The Minister of Labour and Employment, Chris Ngige, on Tuesday, alleged that the suspended management of the Nigeria Social Insurance Trust Fund (NSITF), misappropriated N48 billion.
Ngige made the allegation at an investigative hearing at the House of Representatives on the alleged illegal suspension of the management of the agency.
The minister claimed that the management withdrew the amount through fake contracts, proceeds of which were recycled into private pockets.
According to him, there were also irregular payments of salaries and allowances of N10 million not in line with the condition of service of the organisation or any reference to the Office of the Minister.
He also claimed that the suspended management went on leave abroad in first class with their spouses and paid themselves N9.8 million each without the approval of the Secretary to the Government of the Federation.
Ngige further accused them of engaging the services of legal practitioners at the sum of N180 million without the approval of the Attorney-General of the Federation.
He added that they also spent N146 million on vehicles, and on May 31, 2020, awarded 30 contracts worth N332 billion, splinted into smaller components of N49 million.
According to the minister, the splitting of the contracts was to enable the transactions fall within the threshold allowed by law for the management to award.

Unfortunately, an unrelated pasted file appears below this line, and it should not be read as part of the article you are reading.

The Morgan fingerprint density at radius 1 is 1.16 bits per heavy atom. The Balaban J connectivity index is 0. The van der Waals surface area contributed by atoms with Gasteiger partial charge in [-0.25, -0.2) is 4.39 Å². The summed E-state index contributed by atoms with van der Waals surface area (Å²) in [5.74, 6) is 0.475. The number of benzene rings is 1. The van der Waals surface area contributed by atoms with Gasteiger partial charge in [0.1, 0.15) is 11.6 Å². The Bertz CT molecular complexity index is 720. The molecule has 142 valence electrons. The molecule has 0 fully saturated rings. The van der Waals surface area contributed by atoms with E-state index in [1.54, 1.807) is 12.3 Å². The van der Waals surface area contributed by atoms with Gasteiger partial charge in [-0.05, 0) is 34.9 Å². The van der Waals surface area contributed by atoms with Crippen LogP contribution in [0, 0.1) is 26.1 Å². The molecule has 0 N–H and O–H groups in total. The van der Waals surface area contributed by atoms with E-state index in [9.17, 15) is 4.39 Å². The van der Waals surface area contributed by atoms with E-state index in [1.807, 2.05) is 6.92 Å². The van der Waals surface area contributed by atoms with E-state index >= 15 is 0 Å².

Ngige stated that the suspended NSITF management spent N570 million on health insurance outside the National Health Insurance Scheme.
He added that since 2012, the NSITF had not submitted records of its audited accounts to the Office of the Auditor-General of the Federation, in line with the extant laws.
The minister noted that the Economic and Financial Crimes Commission (EFCC) had since dragged the NSITF management to court on corruption charges.
On the alleged illegal suspension of the NSITF management, Ngige said that their suspension was approved by President Muhammadu Buhari, following his recommendation.
However, when asked to tender documentary evidence of the presidential approval, the minister only showed a letter to the lawmakers, but refused to tender it as evidence.
Ngige told the lawmakers that he would consult with the President before tendering the letter approving the suspension.